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Hogmaney (New Year's Eve) by Christine L. Mullen

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As this time of year passes, I begin to think of Hogmaney. Nobody knows that I’m talking about the last day of the old year.

Some of my earliest memories are of Mammy being “our first foot.” On Hogmaney, I recall, she would scrub floors, clean windows, and polish everything in sight, including our brass name plate and yale lock on the outside door.

A couple of minutes before the “Bells” sounded, heralding in the New Year, she would go outside. At one minute after midnight, she would knock on the door. Joe, as usual in charge, would open the door so she could step over the threshold carrying the customary bottle and bit of coal. We would greet each other like long-lost relatives. All the while, the nearby train whistles were blowing; boats in the river clyde were sounding their fog horns. After drinking our health from whatever was in the bottle, we would sit down to a meal of pickled beef, mashed potatoes, brussels sprouts, and turnip. Dessert, usually spread across the sideboard, was her home-baked shortbreads, tarts, black bun, cherry cake. When did she begin baking? Was it earlier that week?

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First footers would visit. Friends and relatives drinking to each other’s health and prosperity into the wee hours. Much of the celebrating included singing “A guid New Year tae yin an’ all and many may ye hae” or “Fur I’m no awa tae bide awa.” The parting song (as people here know it) was “Should auld acquaintance be forgotten.” I’m glad Mammy was not one to celebrate late. How did she ever put up with us when we became adolescent and stayed up all night? Many times, these beloved customs resulted in brawls, hangovers, and lost acquaintances.

I liked when we would set out the next day to visit and wish relatives a Happy New Year. We would begin at my Granny Lee’s. I don’t recall what she looked like, or maybe I didn’t pay heed because Morag said she was not my daddy’s real mammy. I do remember her being in bed with the curtains drawn. This was surely an obligatory visit, since we never sat down. Did she not like her? I recall Granny saying, “Help yourself now,” and there, from the night before, on the scrubbed white wooden table were her best gold-rimmed plates, laden with currant bun and shortbread. Having had our fill from the night before and “the look” from Mammy, we would say “no thanks.” However, Mammy could not always count on “the look” stopping Morag if she felt hungry.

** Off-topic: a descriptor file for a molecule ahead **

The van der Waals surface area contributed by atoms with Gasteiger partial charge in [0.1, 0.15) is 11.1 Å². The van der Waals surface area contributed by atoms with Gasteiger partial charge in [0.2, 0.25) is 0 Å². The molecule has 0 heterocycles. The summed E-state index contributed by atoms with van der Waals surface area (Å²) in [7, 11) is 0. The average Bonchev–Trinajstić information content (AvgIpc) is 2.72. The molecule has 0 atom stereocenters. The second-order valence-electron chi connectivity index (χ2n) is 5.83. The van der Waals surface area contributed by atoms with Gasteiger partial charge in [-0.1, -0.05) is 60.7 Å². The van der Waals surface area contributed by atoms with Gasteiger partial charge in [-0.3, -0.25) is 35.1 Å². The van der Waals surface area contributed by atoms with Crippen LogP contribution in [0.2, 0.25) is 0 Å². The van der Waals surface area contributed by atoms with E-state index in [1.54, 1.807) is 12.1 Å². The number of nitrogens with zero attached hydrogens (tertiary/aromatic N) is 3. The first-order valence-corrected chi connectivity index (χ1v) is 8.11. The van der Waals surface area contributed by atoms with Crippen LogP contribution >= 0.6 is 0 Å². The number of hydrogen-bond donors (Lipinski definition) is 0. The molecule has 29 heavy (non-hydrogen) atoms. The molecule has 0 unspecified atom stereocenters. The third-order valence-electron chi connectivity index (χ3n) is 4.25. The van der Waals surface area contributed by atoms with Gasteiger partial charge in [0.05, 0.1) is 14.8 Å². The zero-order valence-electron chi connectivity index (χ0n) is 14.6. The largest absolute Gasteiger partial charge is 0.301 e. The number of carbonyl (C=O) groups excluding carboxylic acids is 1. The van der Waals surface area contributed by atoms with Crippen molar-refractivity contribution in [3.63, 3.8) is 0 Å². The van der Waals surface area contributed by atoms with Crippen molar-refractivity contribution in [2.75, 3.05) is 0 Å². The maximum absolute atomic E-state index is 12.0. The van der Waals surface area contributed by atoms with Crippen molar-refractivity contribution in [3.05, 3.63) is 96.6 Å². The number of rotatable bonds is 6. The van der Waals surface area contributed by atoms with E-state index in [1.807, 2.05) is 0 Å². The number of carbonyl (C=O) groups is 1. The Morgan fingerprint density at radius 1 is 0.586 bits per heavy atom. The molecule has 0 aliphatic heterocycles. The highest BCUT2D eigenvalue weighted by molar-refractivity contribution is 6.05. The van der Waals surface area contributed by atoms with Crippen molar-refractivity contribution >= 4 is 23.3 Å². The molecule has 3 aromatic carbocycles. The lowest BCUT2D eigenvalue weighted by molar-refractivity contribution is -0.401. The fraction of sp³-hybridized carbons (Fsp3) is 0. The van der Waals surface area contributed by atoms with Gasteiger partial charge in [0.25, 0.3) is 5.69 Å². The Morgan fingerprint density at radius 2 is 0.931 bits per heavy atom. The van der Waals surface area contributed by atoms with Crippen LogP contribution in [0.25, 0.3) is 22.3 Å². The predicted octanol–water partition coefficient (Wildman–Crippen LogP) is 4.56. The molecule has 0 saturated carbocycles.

Our next stop on this New Year’s pilgrimage was 15 Sir Michael Street. As we entered from the street, its elegant name contrasted with the one room smelling of stale cigarette smoke, whiskey, and Spud the dog that Auntie Aggie and her husband, Ginger, called home. How come we never called him “uncle”? How did they ever raise three children there, much less conceive them? The family bed that Mammy forbade us to go near — never mind sit on — dominated the room. Jamie Pat, the older son, put the water on for tea; Albert was at the foot of the bed, between his parents’ feet, with their black-spotted white mongrel dog curled around him for warmth. Their sweet-faced sister, Jeanie, was washing up in cold water at the black sink with the gooseneck brass faucet.

From there, we would head west onto Roxborough Street to the end, then north to Orangefield and past St. Patrick’s, Dr. Mill’s house, and the Kirk. At the top, when you looked right down Bicycle Brae, you could see the cemetery. Looking up to the left, you could see Granny’s big back-room windows. I tried to take a picture of that last time I was home, but I didn’t quite get all that I wanted into it. That area is often the backdrop to my dreams before I get lost. I thought bringing back a snapshot might help me find my way in my dreams.

By the time we’d gotten to Granny Murphy’s, all the walking had made me hungry. I remember Mammy saying she was needing a cup of tea. Joe would run ahead, all the way, from Bicycle Brae up Murdieson Street to 119 Wellington Street, wait until we came into view, then disappear into the gray stone tenement and up the five flights. He liked to get there ahead of us, to be first.

After tea and sandwiches, Auntie Rose and Uncle James would begin their singsong. Auntie Rose would sing Vera Lynn songs or reenact some cabaret routines from her short-lived stage career. Without the spine injury, she maybe would have been famous. I think Mammy’s voice, always clear and melodious, was better than either of theirs, probably because she never smoked. She could harmonize with either or both of them. Did Uncle James ever have lessons in tap dancing? He had lots of rhythm in his body.

Was it because they ran later than the buses that we took the train home New Year’s night, or was it because we walked one way so we could afford the train ride home?

 

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